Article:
The mayor of a small town threatened by one of Northern California’s devastating wildfires had a stern message Thursday for residents who hadn’t evacuated yet: Leave, or you’re on your own.
Evacuations were ordered Wednesday for Calistoga, a city of about 5,000 people in Napa County, as a fire — one of a series of blazes that have killed at least 29 people in the region — burned nearby.
Flames were approaching the city limits Thursday, and a few people have ignored evacuation orders, Mayor Chris Canning said.
“Your choice to stay … is a distraction to our first responders. You will not be given life safety support at this point. You are on your own,” Canning said Thursday morning at a news conference.
Fires have ravaged Northern California’s wine country since Sunday night, destroying at least 3,500 structures and leading to scores of missing-person reports, authorities said. At least 400 people are reported missing in Sonoma County alone, where a fire wiped out thousands of homes in Santa Rosa, a city of about 175,000 people roughly 50 miles northwest of San Francisco.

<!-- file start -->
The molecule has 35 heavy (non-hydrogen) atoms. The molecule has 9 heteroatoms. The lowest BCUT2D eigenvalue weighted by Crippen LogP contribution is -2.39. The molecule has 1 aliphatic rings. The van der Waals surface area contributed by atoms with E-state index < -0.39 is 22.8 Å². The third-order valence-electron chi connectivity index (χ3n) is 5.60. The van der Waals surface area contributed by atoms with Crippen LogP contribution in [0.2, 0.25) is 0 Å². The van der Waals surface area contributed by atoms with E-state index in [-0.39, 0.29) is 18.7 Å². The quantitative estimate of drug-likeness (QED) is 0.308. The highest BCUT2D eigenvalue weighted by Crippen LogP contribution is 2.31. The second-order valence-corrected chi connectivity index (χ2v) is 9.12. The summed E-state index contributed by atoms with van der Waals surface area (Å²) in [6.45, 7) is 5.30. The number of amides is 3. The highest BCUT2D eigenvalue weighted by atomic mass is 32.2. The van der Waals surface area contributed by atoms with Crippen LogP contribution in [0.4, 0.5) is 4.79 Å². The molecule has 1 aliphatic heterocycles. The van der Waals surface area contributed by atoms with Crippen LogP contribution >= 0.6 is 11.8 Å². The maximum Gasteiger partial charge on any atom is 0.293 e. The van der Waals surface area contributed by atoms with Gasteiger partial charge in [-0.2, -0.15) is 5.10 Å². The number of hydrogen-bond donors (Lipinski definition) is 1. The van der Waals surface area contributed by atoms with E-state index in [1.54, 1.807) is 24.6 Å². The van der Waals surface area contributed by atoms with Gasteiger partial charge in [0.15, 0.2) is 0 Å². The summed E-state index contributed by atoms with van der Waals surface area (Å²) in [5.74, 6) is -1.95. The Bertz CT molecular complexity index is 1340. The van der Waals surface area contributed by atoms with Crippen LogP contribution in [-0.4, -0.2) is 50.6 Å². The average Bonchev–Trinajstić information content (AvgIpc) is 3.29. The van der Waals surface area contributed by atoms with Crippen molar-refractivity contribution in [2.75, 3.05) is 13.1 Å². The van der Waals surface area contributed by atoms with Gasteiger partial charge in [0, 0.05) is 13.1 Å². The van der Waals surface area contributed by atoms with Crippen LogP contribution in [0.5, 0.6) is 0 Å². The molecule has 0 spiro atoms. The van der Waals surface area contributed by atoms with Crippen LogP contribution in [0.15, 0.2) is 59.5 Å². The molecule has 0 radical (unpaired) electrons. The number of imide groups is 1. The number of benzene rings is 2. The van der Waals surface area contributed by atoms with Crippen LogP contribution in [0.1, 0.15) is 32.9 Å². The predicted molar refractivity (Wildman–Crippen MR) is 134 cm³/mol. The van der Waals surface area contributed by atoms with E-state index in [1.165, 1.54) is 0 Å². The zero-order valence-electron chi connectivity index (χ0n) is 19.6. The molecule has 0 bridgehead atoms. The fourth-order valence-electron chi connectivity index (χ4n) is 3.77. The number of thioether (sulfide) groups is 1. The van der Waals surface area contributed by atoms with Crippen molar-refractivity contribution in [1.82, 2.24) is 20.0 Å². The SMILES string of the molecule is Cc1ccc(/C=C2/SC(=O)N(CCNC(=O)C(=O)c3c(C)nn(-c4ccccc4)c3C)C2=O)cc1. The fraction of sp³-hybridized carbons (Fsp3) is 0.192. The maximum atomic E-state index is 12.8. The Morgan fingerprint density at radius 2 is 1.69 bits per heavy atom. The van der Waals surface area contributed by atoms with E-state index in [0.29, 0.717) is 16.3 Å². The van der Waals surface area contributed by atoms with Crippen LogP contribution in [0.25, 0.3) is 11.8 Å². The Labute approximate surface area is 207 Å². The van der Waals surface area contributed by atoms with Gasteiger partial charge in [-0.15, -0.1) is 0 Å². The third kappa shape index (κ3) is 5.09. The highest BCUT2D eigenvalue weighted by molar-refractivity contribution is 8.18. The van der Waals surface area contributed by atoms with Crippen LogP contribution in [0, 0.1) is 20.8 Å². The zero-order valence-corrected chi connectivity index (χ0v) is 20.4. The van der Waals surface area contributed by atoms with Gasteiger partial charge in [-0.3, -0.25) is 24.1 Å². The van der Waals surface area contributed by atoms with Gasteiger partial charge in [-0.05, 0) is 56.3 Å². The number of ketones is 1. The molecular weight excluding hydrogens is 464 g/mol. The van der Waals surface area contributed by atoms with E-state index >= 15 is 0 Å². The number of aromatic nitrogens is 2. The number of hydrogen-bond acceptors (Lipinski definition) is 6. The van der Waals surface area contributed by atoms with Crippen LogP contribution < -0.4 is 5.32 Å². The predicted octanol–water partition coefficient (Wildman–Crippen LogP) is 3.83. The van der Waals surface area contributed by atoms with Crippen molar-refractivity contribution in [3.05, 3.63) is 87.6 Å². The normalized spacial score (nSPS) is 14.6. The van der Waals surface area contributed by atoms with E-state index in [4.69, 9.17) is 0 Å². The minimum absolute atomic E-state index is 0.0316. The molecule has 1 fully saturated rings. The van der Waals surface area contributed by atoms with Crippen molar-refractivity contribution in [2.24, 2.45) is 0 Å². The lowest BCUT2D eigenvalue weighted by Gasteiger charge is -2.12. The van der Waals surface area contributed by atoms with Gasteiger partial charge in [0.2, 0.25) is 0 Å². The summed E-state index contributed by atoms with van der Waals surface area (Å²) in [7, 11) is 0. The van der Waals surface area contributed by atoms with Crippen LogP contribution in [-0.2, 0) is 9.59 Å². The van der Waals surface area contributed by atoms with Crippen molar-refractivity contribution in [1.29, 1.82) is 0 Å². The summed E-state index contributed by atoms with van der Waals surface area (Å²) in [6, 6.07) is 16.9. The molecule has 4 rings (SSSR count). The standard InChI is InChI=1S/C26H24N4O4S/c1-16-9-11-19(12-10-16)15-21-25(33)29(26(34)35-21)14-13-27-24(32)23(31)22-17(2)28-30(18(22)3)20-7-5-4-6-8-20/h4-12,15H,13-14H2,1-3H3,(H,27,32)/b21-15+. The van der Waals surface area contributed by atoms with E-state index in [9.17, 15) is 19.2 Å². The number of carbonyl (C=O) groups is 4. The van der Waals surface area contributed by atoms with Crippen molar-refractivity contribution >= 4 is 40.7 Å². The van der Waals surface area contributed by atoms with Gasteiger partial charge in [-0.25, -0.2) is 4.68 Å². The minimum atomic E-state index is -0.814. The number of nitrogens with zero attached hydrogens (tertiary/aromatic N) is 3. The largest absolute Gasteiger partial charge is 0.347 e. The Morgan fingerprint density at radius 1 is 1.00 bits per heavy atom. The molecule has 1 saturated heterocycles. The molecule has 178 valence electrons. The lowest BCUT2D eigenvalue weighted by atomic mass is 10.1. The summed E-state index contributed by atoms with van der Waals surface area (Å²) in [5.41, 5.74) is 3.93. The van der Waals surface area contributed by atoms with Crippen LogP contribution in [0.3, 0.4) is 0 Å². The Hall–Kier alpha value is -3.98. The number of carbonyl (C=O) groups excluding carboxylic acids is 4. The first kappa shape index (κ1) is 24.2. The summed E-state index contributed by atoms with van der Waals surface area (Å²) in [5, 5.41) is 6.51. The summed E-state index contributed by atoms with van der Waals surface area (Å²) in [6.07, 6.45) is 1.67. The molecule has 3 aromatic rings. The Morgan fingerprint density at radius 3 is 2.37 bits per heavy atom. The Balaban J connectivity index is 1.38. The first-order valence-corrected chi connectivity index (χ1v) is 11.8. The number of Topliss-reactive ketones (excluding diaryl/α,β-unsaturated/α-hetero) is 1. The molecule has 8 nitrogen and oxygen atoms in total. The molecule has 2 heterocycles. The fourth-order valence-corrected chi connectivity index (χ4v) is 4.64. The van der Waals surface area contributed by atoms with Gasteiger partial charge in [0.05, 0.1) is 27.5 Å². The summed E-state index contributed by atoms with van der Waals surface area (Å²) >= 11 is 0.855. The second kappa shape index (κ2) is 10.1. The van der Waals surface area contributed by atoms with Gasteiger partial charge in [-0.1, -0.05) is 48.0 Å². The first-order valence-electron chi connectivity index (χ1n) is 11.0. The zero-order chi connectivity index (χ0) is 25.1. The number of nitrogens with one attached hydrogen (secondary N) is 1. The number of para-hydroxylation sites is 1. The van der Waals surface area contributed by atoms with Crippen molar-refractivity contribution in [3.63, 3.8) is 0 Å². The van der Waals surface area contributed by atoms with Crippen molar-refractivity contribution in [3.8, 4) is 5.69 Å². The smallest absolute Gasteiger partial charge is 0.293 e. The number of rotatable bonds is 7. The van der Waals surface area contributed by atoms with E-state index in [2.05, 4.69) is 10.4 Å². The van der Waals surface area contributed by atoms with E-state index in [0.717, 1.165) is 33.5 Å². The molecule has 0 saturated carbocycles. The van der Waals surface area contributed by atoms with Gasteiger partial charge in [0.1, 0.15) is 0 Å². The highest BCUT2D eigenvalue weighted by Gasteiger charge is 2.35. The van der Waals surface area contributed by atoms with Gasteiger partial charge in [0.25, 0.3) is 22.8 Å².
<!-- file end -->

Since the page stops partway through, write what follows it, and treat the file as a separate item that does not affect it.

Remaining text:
Sleep-deprived, soot-covered firefighters are working to contain the wildfires, even as some of their own homes have been hit.
“Fires continue to burn erratically, Cal Fire Director Ken Pimlott said. “They have the potential to shift in any direction.”
Still, the wind hadn’t picked up as much as feared Wednesday and Thursday, and firefighter reinforcements are coming from across the state and the country, Napa County Fire Chief Barry Biermann said.
Both factors are “starting to give us the upper hand, allowing us to actually … (get) some containment started in certain areas,” he said.
But the weather relief could be short-lived: Humidity is low, and winds could be especially gusty Friday night through Saturday, the National Weather Service says.